Foods that heal Eczema - Eczema Diet

9 December 2019
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Foods that heal Eczema - Eczema Diet

 Eczema is a multifaceted condition with no single root cause.

It’s not simply a case of using just one cream, eating one certain food or taking one certain supplement to attain symptom-free clear skin.  

Successful treatment for Eczema will involve addressing a combination of causal factors which can include:


Food is and has always been the foundation for optimal health. When we change or tweak our nutrition, we generally see a marked improvement in our skin. We cannot out supplement or out medicate a poor diet.

Here are the top foods (Eczema Diet) that help reduce Eczema symptoms and alleviate dryness, itching, redness, cracking, and pain.

1) Ground Flax or Flaxseed Oil

One of flaxseed’s claims to fame is being a rich source of omega-3s. Omega-3 fatty acids are important parts of cellular membranes and are also known for their anti-inflammatory effects.

Not only is flax one of the best sources of the essential omega-3, alpha-linolenic acid (which makes up >50% of flax oil), but it contains the essential omega-6 fatty acid as well which is vital for skin integrity and suppleness.

Grinding the seeds (or purchasing them ground) means that your body can access the omega-3s found inside the seeds.

You only need about 1-2 tbsp/day. And the great thing about flax is that you can easily add it to just about anything you eat including baked goods, and even a daily protein shake.

2) Collagen

Collagen is a protein found in our skin, joints and bones. In fact, it’s the most abundant part of our skin cells’ extracellular matrix. The matrix essentially holds the skin cells together which is why it’s considered a “connective tissue”.

Ingesting collagen can help protect skin from connective tissue damage and help reduce water loss and increases the skin hydration that Eczema sufferers really need!

The most beneficial forms of Collagen for the skin (and your gut, coincidentally) are Types 1 and 3.

I recommend about 1-4 tbsp/day of collagen by Designs for Health. It can be added to hot and cold beverages, baked goods, yogurt, etc.

Be aware that if you have an-intolerance to histamine-rich foods, collagen (including bone broth) may not work for you.

3) Ghee

Our skin’s health is intimately linked to our gut health. And if we go a step further, research shows that our gut microbiota is intimately linked with three common skin disorders: acne, eczema, and psoriasis.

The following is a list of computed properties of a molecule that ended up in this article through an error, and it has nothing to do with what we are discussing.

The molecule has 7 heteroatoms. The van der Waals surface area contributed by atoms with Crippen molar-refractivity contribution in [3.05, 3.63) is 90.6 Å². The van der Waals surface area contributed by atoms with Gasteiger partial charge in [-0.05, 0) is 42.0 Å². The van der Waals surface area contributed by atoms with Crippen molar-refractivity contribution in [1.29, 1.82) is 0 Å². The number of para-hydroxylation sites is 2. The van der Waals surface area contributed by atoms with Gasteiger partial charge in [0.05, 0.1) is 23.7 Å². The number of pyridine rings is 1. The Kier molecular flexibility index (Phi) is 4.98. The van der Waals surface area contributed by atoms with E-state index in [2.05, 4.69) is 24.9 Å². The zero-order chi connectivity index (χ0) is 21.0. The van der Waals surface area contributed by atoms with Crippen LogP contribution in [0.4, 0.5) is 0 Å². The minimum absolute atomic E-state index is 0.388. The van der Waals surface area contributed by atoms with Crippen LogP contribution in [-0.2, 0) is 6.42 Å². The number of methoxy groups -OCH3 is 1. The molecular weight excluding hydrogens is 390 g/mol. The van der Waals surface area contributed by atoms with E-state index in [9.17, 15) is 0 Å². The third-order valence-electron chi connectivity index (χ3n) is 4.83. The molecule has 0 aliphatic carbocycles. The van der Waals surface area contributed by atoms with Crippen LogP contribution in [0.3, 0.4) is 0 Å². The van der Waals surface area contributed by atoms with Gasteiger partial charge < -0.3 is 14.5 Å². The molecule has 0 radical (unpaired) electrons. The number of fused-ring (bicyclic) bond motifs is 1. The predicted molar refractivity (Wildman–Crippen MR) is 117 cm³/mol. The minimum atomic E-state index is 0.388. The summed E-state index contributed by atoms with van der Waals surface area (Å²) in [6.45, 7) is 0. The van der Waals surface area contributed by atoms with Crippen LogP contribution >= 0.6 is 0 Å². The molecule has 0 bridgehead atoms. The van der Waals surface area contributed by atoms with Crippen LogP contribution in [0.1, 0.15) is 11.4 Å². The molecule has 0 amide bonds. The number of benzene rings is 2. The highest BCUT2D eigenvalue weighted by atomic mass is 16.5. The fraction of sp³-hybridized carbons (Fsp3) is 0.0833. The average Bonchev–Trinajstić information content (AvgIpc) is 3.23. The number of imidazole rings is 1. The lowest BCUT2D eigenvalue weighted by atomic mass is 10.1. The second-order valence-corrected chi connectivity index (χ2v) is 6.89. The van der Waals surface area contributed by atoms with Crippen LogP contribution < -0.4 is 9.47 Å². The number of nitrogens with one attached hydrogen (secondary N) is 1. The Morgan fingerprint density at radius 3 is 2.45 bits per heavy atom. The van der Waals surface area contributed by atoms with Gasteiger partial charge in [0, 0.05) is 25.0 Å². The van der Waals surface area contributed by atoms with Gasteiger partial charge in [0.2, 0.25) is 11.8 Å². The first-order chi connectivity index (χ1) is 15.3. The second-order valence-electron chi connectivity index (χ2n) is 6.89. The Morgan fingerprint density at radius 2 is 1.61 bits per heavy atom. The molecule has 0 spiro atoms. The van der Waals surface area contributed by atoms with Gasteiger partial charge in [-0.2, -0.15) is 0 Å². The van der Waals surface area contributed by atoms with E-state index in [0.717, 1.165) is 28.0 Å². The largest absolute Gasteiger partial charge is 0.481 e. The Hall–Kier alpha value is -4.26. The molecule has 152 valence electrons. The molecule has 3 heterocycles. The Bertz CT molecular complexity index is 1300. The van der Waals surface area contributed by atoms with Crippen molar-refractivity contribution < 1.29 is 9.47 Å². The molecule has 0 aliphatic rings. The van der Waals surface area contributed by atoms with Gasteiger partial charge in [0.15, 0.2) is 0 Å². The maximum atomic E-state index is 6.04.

Our gut microbes do a ton of things that affect our skin - from breaking down the food we eat (via fermentation), to producing vitamins and interacting with our immune system.

One of the key products made by fermenting resistant starches and dietary fibres is short-chain fatty acids (SCFAs). These SCFAs protect against several inflammatory disorders like arthritis, allergy, and colitis.

One SCFA called butyrate is the main energy source for the cells that line your digestive tract and is thought to play a pivotal role in some of the skin’s microbiota. 

What do these have to do with ghee? Ghee naturally contains high levels of butyrate and is a great fat source for cooking – having a higher smoke point than butter.

I typically suggest 1-3 tbsp of ghee daily.  You can use it as a tasty spread (as you would butter), cook and bake with it, or even include it as your fat source in protein shakes.

Look for ghee that’s from grass-fed cows to get the richest source of nutrients.

4) Beetroot

Vitamin C helps maintain healthy skin and prevent damage in several ways. It promotes collagen formation in the skin. It also helps skin cells mature into the outer layer of keratin (keratinocyte differentiation).

Plus, vitamin C is a potent antioxidant that neutralizes damaging free radicals that are created from exposure to UV light and environmental pollutants. And, vitamin C is needed for effective wound healing to regenerate healthy skin after injury.

All of these roles make vitamin C-rich foods like beets some of the best foods for healthy skin.

5) Salmon

When it comes to Eczema and other allergy-related issues, the omega-3s EPA and DHA nutrients are key. These two fatty acids are incredibly anti-inflammatory.

Purchasing wild-caught sources of salmon are best. And don’t forget to eat the skin! adding it to your diet 2 to 3 times per week 

6) Gluten-free oats

Oatmeal is successfully used for a number of skin conditions: itching, irritation, atopic dermatitis, and acne.

Oatmeal contains beta-glucans which are heralded for their protective and moisturizing abilities. It also contains antioxidants and anti-inflammatory compounds like avenanthramides.

I recommend eating oatmeal as one of the best foods for healthy skin. You can easily make a dairy-free bowl of oatmeal for breakfast, bake with it, or add oats to your smoothies.

I prefer you use certified gluten-free oats. The reason is that gluten can increase gut permeability which is not helpful if you have an underlying or hidden gut issue. Ninety-five per cent of chronic skin clients do have gut issues, often without relatable symptoms.

In Summary:

Our skin needs to be nourished from the inside. By getting all our essential vitamins, minerals, fatty acids and antioxidants from the foods we eat we are giving our body the nutrients it requires to repair and this is always the first step in healing our skin and our bodies. 

If you would like to know more about how an Eczema Diet can help treat Eczema book an appointment with our skin specialist Emily Segal.  Emily is trained and has years of experience in problematic treating skin conditions such as Eczema, Psoriasis, Acne as well as many other skin conditions.  


This article was written by Emily SegalMelbourne Naturopath and Skin Specialist Therapist at Melbourne Wellness